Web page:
“Democratizing” Courts in an Authoritarian Polity? Using an Interest-Based Bargaining Theory to Explain China’s Pilot Reform on Its People’s Assessor System


Can a jury-like institution be empowered to fully represent ordinary citizens under an authoritarian regime? This article evaluates the process and significance of China’s 2015-2018 pilot project to reform its people’s assessor regime. The reform, at least nominally, sought to empower citizenry in two main ways – to ensure that laypersons are randomly selected to represent the society in general as well as to safeguard their meaningful role during trials and deliberation. My findings demonstrate that this recent experimentation has failed to empower lay participation. This failure has its roots in the twin difficulties within China’s political- judicial bureaucracy: power-sharing and political control. I support these theoretical arguments with empirical evidence obtained through surveys with people’s assessors and interview responses of Chinese judges. Overall, I claim that the institution of people’s assessors provides a double dividend of efficiency and legitimacy to the state. The path of the reform has been decisively shaped by interest-based bargaining processes among stakeholders.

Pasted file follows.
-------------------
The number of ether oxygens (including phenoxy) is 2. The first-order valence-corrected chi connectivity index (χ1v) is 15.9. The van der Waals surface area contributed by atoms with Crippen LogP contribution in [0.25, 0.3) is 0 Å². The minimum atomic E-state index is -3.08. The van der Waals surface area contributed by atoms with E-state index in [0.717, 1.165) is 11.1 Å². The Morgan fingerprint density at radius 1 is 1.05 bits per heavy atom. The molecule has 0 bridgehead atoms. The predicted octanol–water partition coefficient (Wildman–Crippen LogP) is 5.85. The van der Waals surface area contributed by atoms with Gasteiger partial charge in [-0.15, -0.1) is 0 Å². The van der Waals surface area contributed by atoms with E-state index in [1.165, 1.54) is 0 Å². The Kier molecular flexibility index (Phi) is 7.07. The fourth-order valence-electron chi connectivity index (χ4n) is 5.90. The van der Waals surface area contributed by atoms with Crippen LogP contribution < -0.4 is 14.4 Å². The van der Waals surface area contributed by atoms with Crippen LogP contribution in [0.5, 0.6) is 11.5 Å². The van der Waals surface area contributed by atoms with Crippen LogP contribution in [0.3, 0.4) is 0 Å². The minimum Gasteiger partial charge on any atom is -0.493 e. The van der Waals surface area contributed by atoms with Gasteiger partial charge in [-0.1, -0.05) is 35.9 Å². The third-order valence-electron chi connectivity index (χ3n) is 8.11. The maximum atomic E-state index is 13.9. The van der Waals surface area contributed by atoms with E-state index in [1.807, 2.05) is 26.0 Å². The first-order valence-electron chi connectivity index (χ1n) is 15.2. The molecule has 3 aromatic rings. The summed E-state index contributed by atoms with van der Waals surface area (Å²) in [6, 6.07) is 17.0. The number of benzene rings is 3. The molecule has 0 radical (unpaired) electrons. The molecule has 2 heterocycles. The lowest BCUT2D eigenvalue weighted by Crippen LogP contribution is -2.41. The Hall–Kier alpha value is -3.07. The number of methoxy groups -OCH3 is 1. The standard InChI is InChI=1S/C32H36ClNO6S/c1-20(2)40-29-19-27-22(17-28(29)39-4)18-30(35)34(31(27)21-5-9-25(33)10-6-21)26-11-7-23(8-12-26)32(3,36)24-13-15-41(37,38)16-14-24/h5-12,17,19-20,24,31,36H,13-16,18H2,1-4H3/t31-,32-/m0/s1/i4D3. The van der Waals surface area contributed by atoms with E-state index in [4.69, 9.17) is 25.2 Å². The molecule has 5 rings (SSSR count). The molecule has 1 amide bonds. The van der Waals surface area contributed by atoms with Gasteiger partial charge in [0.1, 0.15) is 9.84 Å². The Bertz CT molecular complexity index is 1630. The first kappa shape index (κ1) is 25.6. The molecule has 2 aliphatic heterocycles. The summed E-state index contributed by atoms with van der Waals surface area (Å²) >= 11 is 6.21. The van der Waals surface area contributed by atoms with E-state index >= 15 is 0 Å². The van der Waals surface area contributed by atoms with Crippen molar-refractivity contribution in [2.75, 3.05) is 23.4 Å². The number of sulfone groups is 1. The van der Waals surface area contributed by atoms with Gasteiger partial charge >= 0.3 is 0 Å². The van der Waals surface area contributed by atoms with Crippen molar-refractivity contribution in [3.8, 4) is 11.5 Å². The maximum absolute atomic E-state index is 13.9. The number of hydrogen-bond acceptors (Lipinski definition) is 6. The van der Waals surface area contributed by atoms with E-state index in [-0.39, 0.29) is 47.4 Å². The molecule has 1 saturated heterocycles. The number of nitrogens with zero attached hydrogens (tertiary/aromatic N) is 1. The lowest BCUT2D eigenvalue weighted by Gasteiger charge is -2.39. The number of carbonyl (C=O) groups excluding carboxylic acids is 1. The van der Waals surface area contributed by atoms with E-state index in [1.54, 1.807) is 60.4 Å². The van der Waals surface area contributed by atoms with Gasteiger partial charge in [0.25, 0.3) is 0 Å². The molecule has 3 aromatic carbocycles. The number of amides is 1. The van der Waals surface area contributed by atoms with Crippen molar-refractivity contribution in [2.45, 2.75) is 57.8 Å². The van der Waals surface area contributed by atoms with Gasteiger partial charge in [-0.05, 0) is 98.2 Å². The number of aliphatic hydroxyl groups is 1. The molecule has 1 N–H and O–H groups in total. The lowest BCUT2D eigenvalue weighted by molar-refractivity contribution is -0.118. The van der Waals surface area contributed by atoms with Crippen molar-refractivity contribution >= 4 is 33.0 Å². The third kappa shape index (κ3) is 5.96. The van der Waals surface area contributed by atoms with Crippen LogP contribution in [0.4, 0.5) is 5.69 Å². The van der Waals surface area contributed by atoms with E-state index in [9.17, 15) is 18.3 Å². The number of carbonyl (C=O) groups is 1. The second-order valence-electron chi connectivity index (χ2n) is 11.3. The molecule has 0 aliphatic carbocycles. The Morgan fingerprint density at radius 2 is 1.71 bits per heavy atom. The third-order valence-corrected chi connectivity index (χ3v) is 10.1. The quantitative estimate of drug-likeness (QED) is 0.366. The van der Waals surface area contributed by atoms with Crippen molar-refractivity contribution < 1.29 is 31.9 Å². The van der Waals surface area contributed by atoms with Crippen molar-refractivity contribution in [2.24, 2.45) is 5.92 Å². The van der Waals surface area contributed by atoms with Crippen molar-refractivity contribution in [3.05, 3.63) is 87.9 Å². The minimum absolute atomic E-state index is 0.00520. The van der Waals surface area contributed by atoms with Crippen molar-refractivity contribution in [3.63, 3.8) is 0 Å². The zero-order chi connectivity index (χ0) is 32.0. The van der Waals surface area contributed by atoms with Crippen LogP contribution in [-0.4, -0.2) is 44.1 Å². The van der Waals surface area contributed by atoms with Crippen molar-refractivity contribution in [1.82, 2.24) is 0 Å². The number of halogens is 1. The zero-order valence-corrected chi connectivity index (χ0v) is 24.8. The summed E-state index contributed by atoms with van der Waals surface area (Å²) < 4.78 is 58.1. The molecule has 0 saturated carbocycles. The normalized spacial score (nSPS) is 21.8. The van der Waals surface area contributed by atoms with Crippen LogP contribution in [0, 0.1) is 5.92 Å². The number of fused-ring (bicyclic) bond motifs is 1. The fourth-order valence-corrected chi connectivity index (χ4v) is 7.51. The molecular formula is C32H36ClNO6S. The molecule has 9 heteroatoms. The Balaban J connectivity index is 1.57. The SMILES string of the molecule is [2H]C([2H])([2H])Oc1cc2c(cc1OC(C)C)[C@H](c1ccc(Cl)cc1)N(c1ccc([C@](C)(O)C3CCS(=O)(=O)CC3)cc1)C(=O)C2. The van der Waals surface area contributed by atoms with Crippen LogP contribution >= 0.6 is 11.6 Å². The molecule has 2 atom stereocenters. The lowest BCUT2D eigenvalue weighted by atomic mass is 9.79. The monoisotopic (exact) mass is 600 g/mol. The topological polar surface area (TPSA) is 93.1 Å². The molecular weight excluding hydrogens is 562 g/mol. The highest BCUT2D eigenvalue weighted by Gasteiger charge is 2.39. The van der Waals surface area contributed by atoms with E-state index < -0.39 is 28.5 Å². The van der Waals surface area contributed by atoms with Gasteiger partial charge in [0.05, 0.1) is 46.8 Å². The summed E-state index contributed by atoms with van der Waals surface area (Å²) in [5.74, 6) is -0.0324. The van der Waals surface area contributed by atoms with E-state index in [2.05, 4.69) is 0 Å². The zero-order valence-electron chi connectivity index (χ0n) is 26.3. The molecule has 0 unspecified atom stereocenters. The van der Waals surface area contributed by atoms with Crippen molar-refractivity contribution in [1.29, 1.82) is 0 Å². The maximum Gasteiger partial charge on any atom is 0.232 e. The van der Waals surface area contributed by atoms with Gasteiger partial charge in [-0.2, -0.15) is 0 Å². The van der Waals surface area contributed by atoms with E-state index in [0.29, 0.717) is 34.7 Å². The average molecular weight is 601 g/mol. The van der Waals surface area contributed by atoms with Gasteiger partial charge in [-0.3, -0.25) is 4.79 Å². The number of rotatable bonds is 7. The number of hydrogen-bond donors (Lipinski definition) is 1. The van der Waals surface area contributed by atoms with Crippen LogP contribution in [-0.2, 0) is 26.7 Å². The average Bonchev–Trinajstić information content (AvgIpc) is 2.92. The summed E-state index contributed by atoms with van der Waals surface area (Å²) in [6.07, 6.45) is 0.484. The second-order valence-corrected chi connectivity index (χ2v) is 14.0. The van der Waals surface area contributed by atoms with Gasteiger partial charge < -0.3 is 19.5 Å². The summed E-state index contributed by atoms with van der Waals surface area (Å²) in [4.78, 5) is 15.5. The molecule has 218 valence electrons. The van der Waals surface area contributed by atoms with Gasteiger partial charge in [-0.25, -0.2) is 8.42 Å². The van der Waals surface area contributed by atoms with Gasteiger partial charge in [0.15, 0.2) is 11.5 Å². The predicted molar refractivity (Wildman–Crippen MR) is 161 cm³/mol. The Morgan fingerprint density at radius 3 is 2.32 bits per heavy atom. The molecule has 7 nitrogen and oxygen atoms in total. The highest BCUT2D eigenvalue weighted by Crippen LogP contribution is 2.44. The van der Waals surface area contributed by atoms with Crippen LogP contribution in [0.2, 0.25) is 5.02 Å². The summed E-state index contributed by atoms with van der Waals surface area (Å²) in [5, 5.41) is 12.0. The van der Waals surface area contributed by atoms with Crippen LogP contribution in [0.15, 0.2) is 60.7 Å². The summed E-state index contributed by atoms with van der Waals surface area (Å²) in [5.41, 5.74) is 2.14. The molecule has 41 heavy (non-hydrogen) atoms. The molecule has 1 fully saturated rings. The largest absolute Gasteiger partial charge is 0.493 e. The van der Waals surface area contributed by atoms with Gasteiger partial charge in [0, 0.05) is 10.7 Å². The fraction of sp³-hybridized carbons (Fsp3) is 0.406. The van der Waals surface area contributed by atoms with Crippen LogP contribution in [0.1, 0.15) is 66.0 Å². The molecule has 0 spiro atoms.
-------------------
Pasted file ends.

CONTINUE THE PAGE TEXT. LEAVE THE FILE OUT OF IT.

authoritarianism, lay assessor, courts, jury, China



Michelle Miao (The Chinese University Hong Kong)



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